Anish Kapoor (1954) is one of the most influential sculptors of his generation. He was one of a generation of British-based sculptors who became established in the intenational arena during the 1980s. He is most famous for his public sculptures that are adventurous in form, meaning and construction. His work ranges vastly in scale from huge PVC skins, stretched or deflated; concave or convex mirrors that reflect and distort the viewer whilst incorporating them into the composition; to small pieces of jewellery; rings and pendants which mirror and evoke the overall intention and effects of his larger works. His work plays with ideas of depth and perception an in his small-scale works the effects of illusion are as powerful as in his larger works.

 

The relationship between man and his environment is key to Kapoor's work and has led to his collaborations on many architectural projects. For example one of his sculptures from the Sky Mirror 2001 series reflects the sky and the bustle of the Rockefeller Center in New York. Both the spectator, the environment and the sculpture itself contribute to the overall effect of the work of art.

 

Born in 1954 in Bombay, he has lived in London since the early 1970s. He studied at the Hornsey College of Art and at the Chelsea School of Art and Design. He represented Great Britian at the XLIV Venice Biennale in 1990 and was awarded the Premeio Duemila Prize. In 1991 he was awarded the Turner Prize and received the Unilever Commission for the Turbine Hall at the Tate Modern in London.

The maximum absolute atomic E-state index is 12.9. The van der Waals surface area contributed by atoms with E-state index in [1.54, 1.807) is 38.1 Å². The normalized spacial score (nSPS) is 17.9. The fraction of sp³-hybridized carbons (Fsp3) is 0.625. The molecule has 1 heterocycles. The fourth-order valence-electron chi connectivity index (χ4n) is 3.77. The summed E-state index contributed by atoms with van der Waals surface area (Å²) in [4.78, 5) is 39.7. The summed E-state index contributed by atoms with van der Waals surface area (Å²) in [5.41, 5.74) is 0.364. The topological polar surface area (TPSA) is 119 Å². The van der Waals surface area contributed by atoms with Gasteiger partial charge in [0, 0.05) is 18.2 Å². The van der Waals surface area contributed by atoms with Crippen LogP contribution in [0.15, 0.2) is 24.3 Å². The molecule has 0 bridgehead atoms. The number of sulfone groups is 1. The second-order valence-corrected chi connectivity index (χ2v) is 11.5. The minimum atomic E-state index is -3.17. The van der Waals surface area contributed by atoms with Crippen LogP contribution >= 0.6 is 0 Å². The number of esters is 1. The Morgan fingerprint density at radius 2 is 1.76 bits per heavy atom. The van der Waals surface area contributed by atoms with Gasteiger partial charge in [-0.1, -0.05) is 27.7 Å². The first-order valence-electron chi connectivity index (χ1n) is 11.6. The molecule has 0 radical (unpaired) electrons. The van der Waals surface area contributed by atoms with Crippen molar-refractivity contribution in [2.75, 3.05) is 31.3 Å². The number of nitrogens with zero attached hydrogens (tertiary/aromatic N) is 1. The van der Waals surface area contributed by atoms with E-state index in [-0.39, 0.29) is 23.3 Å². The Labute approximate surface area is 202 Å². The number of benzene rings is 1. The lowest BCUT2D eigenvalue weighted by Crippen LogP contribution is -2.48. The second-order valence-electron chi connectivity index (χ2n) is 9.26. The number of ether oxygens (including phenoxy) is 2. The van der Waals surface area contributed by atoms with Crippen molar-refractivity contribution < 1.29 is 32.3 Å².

Over the past twenty years he has exhibited extensively with solo shows at venues including Kunsthalle Basel, Tate, Hayward Gallery, the Royal Academy in London, Reina Sofia in Madrid, CAPC in Bordeaux, Haus der Kunst in Munich and in 2010 his first major exhibition in India took place at the National Gallery of Modern Art in New Delhi and the Mehboob Film Studios in Mumbai.

 

He has participated in many group shows internationally including those at Whitechapel Art Gallery, Serpentine Gallery in London, Documenta IX in Kassel, Moderna Museet in Stockholm and Jeu de Paume and Centre Georges Pompidou in Paris.

 

Among his major permanent commissions is Cloud Gate (2004) for the Millennium Park in Chicago, Dismemberment Site I for the sculpture park The Farm, Kaipara Bay, New Zealand and Temenos in Middlesborough, unveiled in 2010, as the first of a series of large scale works for Tees Valley. Also in 2010 Kapoor was awarded the commission with Cecil Balmond for a permanent artwork for the London 2012 Olympic Park, Orbit, and in 2011 exhibited Leviathan as part of the Monumenta series at the Grand Palais organised by the French Ministry for Culture and Communication.

 

He was awarded Honorary Fellowships by the London Institute and Leeds University (1997), University of Wolverhampton (1999) and the Royal Institute of British Architects (2001).  He was elected Royal Academician in 1999 and in 2003 was awarded a CBE . In 2009 he acted as Guest Artistic Director of the Brighton Festival, and in 2011 was awarded the Premium Imperiale.

 

Anish Kapoor is represented by the Lisson Gallery, London; Gladstone Gallery, NewYork; Regen Projects, Los Angeles; Kukje Gallery, Seoul, SCAI the Bathhouse, Tokyo; Galleria Continua and Galleria Massimo Minini in Italy and Kamel Mennour in Paris.